- Who, in the congregation, serves well?
- Who serves without having to be asked or pushed?
- Who serves whether they get properly paid for it or not?
- Who serves as a leader by example rather than by enforcing burdensome rules?
This find-a-servant-first procedure greatly simplifies and expedites the business of selecting and appointing elders.
4 Purpose of Qualifications
God has regulated the appointment of elders and deacons (1Timothy 3, Titus 1). not to prevent them being appointed, but to make the appointments effective for their purpose. We must approach the scriptural qualifications for elders and deacons in the light of that purpose. If we lose sight of the purpose, we get bogged down in the qualifications for their own sake.
Sometimes the qualifications for elders and deacons are interpreted and applied in a way that seems to lose sight of their purpose. Let me illustrate what I mean.
Imagine you are a strict vegetarian. You are hungry, and you see the sign on a cafe proclaiming "VEGETARIAN MEALS" . When you read the menu, indeed there is a delightful array of vegetarian meals some of which make your mouth water. However, at the bottom of the menu, you see a section labelled "Non-vegetarian Dishes." You could stalk from the restaurant in high dudgeon, muttering, "It claims to be a vegetarian restaurant yet it has the nerve to serve up fried chicken!" But you sit down to eat thinking, "This restaurant will serve my purpose very well."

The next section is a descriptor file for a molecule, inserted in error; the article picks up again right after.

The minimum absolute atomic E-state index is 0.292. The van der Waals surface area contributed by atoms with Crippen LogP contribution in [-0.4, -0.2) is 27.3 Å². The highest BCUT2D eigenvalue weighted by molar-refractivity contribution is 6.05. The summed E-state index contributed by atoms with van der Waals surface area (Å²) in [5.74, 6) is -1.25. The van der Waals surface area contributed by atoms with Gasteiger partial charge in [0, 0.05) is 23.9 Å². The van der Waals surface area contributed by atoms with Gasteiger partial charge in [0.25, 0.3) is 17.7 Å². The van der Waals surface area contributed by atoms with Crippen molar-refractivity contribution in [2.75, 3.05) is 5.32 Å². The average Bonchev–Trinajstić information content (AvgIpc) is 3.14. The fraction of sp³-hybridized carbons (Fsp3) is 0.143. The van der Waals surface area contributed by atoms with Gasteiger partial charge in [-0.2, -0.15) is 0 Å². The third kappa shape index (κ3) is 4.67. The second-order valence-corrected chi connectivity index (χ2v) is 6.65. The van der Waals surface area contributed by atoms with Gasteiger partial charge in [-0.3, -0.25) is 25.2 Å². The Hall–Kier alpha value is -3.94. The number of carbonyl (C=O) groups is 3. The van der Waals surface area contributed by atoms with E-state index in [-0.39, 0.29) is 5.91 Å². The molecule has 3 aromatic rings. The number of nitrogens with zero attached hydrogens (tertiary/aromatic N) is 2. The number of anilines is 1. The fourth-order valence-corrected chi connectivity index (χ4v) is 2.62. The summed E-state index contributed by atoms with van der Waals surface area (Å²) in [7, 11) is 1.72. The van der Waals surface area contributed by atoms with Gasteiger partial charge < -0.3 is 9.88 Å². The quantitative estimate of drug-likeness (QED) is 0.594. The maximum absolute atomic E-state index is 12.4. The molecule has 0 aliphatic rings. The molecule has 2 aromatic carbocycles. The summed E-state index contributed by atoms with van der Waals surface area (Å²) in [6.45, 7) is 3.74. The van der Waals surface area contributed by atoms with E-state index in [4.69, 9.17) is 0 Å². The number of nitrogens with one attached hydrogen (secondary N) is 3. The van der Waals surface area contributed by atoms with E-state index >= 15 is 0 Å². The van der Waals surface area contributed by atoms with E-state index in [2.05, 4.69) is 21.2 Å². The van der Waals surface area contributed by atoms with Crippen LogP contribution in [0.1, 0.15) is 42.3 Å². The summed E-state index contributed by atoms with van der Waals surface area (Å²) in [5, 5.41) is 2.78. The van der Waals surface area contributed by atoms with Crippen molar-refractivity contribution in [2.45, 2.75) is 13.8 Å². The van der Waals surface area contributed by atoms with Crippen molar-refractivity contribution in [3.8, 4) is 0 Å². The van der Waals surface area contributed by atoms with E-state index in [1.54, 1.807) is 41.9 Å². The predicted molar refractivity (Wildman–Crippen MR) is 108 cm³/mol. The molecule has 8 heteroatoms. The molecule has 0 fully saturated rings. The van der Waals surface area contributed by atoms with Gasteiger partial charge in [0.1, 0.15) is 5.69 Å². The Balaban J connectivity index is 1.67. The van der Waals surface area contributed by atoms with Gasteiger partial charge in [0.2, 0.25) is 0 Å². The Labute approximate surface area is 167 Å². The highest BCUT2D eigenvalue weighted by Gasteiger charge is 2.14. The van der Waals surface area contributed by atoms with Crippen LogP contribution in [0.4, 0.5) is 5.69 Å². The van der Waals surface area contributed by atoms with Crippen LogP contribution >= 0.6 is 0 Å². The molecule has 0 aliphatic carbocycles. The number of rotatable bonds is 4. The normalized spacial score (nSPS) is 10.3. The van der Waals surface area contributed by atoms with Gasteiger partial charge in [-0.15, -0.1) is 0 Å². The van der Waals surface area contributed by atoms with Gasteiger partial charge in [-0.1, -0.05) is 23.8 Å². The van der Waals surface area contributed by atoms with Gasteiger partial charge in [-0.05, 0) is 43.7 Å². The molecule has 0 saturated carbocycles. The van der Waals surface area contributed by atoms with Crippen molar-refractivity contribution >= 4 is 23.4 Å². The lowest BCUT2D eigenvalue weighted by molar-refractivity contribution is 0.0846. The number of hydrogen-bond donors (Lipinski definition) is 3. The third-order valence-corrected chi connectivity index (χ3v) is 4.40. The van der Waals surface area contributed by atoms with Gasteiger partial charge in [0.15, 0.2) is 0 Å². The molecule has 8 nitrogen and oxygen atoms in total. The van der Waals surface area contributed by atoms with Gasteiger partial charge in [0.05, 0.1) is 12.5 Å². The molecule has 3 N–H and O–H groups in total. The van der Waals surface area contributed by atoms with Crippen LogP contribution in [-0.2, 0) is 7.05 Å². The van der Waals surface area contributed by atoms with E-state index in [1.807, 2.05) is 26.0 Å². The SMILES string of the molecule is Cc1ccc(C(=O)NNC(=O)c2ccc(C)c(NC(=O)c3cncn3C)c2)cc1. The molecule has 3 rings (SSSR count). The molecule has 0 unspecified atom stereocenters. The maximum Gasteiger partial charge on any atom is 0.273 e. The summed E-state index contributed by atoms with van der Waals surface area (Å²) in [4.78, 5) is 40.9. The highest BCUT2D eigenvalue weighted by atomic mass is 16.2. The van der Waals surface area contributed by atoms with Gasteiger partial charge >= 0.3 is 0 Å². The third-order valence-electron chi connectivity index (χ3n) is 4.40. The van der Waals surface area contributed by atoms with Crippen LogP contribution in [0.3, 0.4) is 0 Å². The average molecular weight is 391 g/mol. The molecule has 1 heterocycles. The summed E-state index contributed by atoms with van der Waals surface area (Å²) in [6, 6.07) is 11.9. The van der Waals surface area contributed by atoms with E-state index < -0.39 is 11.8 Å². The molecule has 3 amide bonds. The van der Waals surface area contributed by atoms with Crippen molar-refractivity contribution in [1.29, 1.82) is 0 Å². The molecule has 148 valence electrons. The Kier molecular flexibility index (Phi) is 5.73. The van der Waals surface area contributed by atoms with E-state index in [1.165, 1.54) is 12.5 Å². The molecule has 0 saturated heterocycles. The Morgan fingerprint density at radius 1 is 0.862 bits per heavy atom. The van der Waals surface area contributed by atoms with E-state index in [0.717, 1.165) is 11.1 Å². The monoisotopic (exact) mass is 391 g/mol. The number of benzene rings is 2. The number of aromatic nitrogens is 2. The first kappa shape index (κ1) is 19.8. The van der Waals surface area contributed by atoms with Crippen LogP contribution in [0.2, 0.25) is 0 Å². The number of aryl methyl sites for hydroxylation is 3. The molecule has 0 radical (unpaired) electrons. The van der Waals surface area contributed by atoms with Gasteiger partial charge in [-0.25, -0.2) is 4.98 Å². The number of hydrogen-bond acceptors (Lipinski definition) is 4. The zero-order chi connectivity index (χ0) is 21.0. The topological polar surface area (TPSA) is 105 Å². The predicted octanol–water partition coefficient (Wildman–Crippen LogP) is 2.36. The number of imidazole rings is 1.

On the other hand, imagine that the tyres on your motor car do not have sufficient tread. All four tyres are getting bald. If you braked hard on the wet roads, perhaps the grip would not be sufficient. If a police inspection caught you in its net, perhaps your vehicle would be declared unroadworthy. How many tyres would you want to be safe and roadworthy? All of them of course. Nothing less would serve the purpose of making the car safe and legal.
Certain qualifications of elders and deacons are sometimes treated in the manner of the bald tyres rather than in the manner of the vegetarian restaurant. Later in our study we will look (for example) at the qualification that an elder must have faithful children. How will we apply this? Will we insist that all his children be faithful like we insist that all tyres be roadworthy? Or will we say that not all his children have to be faithful just like not all the restaurant meals had to be vegetarian? Obviously the issue is decided according to purpose. When we discover the purpose for an elder having faithful children, then we will know whether all of them must be faithful. The same principle of purpose helps us decide other qualification issues as well.
5 God’s Purpose
On the day of Pentecost, Peter said that Christ was delivered up "by the predetermined plan and foreknowledge of God" for crucifixion (Acts 2:23). Paul speaks of "the eternal purpose which he purposed in Christ Jesus" (Ephesians 3:11). Paul goes on in this vein to speak of the surpassing "love of Christ" and then concludes, "to God be glory in the church and in Christ Jesus to all generations forever and ever" (Ephesians 3:11-21).
Churches of Christ, whether in New Testament times or in Australia today, are instruments of God's purpose in Christ. Everything the church does is centered upon and reflects that purpose of God. As Christ served us at Calvary, so we serve him. The service of elders and deacons is identified with God's great purpose in Jesus Christ. So long as we remember that, we will be more likely to appoint the eldership and deaconry God wants.